By allowing ads to appear on this site, you support the local businesses who, in turn, support local journalism.
Annual meeting focuses on safety
3 HOA pic
Dawson County Homeowners Association Officers Bill Minor, Pepper Pettit and Pat Wyrembelski present association president Jane Graves with the Mike Brown You Care Award. - photo by David Renner Dawson Community News

At a glance

The 2013 Homeowners Association officers include:

• President - Jane Graves

• Vice president - Pepper Pettit

• Treasurer - Diane Sexton

• Secretary - Pat Wyrembelski

• Membership - Bill Minor

The 2013 Homeowners Association directors include: Linda Clary-Umberger, Rory Cunningham, Allen Ferg, Lionel Graves, Greg Hicks, Brad Weaver and Karen Weaver

The annual meeting of the Dawson County's Homeowners Association aimed to educate the community on safety during natural disasters and everyday life.

The meeting, held Saturday at the C&S Bank Community Building in downtown Dawsonville, featured guest speakers Billy Thurmond, director of Dawson County Emergency Services, and Sheriff Billy Carlisle.

Thurmond, who also serves as the county's emergency management agent, gave a presentation on being prepared for natural disasters.

He told the gathering how to be safe during fires, floods, drought and tornadoes, but also what measures the county has in place to help those hit by them.

Thurmond said that even small things people take for granted can help save lives, such as remembering to wear shoes when seeking shelter from a tornado.

He also gave each person in attendance a checklist of how to be prepared for disasters, saying that just two out of every 10 people take such precautions.

"I hope that the next time I see you all, you will have collected the things on this list for your safety," he said. "That way we can put this county's citizens at the front of being prepared for natural disasters.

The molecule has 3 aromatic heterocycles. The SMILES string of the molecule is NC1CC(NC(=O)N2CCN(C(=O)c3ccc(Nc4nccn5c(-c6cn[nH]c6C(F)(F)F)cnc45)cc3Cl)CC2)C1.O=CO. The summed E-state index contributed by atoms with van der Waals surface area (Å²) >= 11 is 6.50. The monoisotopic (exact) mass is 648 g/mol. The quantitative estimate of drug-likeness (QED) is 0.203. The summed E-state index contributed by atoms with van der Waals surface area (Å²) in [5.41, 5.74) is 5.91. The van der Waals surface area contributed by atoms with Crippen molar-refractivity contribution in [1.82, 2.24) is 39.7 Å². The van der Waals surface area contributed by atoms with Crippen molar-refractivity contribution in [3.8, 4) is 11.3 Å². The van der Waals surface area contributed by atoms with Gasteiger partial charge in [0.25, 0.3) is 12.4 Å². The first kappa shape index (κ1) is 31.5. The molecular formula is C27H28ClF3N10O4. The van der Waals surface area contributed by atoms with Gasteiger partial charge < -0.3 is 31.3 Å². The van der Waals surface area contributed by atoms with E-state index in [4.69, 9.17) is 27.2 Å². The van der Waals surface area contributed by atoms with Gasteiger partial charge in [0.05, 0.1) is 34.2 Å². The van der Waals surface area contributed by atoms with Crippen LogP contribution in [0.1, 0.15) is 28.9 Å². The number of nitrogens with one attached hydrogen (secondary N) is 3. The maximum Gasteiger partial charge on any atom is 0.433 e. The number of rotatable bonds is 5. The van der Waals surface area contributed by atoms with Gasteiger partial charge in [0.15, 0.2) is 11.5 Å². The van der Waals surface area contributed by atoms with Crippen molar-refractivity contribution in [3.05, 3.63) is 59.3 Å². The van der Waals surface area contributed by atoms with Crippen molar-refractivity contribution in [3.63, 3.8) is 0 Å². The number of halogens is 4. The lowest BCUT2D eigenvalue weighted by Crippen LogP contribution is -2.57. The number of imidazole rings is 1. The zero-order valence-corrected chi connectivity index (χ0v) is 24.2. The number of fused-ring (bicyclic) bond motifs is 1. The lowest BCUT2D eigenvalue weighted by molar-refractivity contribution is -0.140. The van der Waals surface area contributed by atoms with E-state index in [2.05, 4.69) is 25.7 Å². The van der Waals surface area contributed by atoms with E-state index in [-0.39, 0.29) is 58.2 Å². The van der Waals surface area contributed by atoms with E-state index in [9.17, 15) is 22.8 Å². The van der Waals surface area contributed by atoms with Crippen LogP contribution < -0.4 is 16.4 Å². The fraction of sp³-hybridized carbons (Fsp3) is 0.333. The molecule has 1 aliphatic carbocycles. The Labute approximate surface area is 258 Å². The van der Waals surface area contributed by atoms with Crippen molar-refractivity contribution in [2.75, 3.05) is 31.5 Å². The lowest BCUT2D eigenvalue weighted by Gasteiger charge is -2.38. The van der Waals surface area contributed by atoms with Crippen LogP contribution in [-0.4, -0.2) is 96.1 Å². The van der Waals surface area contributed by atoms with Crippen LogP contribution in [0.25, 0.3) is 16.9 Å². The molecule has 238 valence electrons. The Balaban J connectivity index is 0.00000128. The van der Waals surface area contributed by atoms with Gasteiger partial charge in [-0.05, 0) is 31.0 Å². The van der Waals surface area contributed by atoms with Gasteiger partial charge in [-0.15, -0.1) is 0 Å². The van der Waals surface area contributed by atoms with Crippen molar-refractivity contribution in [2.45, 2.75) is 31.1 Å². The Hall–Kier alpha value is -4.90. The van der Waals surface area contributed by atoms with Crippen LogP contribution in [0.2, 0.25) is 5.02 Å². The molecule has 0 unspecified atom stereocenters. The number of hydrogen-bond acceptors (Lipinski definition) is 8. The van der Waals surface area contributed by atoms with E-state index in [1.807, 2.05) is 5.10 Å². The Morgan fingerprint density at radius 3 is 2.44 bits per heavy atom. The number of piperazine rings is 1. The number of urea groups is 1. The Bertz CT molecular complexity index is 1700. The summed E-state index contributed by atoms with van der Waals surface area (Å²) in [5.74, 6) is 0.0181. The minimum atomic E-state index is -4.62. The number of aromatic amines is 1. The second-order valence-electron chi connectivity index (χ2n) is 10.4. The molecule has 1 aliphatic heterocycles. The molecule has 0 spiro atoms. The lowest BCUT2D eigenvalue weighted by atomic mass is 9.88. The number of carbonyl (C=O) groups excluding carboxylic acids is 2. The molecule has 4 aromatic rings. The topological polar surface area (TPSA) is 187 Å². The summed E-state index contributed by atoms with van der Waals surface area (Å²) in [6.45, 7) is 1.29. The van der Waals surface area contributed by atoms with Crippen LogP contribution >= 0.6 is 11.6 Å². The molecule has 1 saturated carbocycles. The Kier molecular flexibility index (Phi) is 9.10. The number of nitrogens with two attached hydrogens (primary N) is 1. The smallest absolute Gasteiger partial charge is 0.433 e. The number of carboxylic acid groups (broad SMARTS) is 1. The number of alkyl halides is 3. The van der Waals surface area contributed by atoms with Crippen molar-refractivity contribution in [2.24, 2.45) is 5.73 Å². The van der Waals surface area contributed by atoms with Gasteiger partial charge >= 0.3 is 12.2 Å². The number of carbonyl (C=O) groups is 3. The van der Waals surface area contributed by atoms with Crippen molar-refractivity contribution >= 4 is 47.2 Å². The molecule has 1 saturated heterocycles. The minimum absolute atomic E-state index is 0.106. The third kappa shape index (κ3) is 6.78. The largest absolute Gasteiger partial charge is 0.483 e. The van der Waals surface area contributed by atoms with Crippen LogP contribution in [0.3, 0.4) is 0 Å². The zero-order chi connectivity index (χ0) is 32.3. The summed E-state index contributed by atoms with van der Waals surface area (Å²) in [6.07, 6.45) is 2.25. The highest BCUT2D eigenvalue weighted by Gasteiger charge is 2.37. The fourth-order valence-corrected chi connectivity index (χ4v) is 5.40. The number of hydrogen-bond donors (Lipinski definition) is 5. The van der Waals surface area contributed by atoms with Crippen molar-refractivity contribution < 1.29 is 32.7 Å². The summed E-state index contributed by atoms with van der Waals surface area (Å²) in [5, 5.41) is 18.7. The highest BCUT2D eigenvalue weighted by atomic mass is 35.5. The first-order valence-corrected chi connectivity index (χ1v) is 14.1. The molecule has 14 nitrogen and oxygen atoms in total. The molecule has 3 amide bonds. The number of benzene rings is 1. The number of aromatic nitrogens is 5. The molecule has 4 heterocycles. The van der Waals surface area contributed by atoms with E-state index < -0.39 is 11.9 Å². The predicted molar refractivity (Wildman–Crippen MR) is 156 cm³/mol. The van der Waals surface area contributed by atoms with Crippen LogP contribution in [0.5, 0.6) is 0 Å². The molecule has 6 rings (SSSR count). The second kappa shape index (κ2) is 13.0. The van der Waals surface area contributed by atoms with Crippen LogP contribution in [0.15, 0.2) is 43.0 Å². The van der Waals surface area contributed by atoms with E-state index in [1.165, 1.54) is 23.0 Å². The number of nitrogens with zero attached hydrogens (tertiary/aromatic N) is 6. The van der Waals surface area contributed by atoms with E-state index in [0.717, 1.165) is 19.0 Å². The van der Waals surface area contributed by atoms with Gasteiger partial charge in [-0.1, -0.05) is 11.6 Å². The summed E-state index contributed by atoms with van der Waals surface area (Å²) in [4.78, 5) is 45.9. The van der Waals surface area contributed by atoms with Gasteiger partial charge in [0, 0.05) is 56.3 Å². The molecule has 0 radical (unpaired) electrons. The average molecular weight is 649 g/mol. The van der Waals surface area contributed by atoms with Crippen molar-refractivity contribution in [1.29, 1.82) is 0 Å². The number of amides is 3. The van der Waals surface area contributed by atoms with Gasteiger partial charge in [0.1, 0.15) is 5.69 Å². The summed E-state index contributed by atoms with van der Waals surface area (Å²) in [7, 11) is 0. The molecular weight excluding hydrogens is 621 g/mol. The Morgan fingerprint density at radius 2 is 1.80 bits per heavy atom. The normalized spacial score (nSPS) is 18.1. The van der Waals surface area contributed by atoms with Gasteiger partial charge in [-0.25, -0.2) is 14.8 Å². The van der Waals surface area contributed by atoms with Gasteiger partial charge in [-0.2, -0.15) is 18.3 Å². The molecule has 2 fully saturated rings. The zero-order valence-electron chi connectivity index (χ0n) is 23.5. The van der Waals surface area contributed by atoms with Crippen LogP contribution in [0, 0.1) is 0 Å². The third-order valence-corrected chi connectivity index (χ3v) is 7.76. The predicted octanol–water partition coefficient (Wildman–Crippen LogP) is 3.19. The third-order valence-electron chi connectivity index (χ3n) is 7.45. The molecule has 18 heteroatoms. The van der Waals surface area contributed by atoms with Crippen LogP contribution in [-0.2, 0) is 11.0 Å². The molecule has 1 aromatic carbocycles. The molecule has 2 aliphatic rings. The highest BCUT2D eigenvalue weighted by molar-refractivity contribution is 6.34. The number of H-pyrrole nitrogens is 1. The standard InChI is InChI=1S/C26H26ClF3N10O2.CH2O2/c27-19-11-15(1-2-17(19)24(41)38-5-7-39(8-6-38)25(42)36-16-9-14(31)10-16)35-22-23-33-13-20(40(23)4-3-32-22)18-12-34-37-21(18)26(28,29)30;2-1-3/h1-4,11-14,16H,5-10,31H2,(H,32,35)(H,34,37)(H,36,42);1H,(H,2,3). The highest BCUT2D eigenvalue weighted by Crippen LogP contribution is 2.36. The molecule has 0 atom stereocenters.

"We [emergency services] are coming to help you, but the more prepared you are, the better the chance of survival."

Carlisle promoted citizen awareness and safety in his presentation, which discussed public shootings in light of recent events across the country.

"Laws and ordinances are put in place to protect us, but it's up to us to decide to follow those laws," he explained. "A lot of people in this world have chosen not to follow these laws.

"People have a free will to make their own decisions, but there are consequences to these choices."

The sheriff offered ways to stay safe when encountering a gunman.

"Step one is to flee. Get down and get out," Carlisle said. "If you can't get out, then hide. That's step two. Find as safe of a location as you can and hide until you can make it to safety."

The annual meeting also gave the homeowners group an opportunity to recognize folks who have made an impact in the community.

The Mike Brown You Care Award, created in 2000 in memory of a community activist and humanitarian, went to Ken Newell, president of RIC Rack, a local thrift store that also serves as a food bank for Dawson County.

Newell, who was not able to attend the meeting, said Tuesday he was surprised and humbled by the recognition.

"I appreciate the award very much. I'm very excited about getting it, but I would prefer to focus this as good news for RIC Rack instead of myself," he said. "So on behalf of RIC Rack, I'm very thankful for the award."

Jane Graves, president of the organization, said that Newell embodies all of the qualities of the honor.

"He was awarded the Morris Taylor Citizenship award in 2008 while serving on the board at the RIC Rack and he continues to serve to this day, where he has been instrumental in renovations and expansions of the property, including the food bank."

Surprising Graves, the association also recognized her for her commitment to bettering Dawson County.

"Ken is a worthy recipient of this award, but this year we felt we needed to do something different and give it to two people, because we had another standout member of our community," said Pepper Pettit, the association's vice president.

Graves said she was "overwhelmed" by the honor.

"They did sneak this up on me, I had no idea," she said. "When people say to me that one person cannot make a difference, I tell them that they have never spent a night in a room with a single mosquito."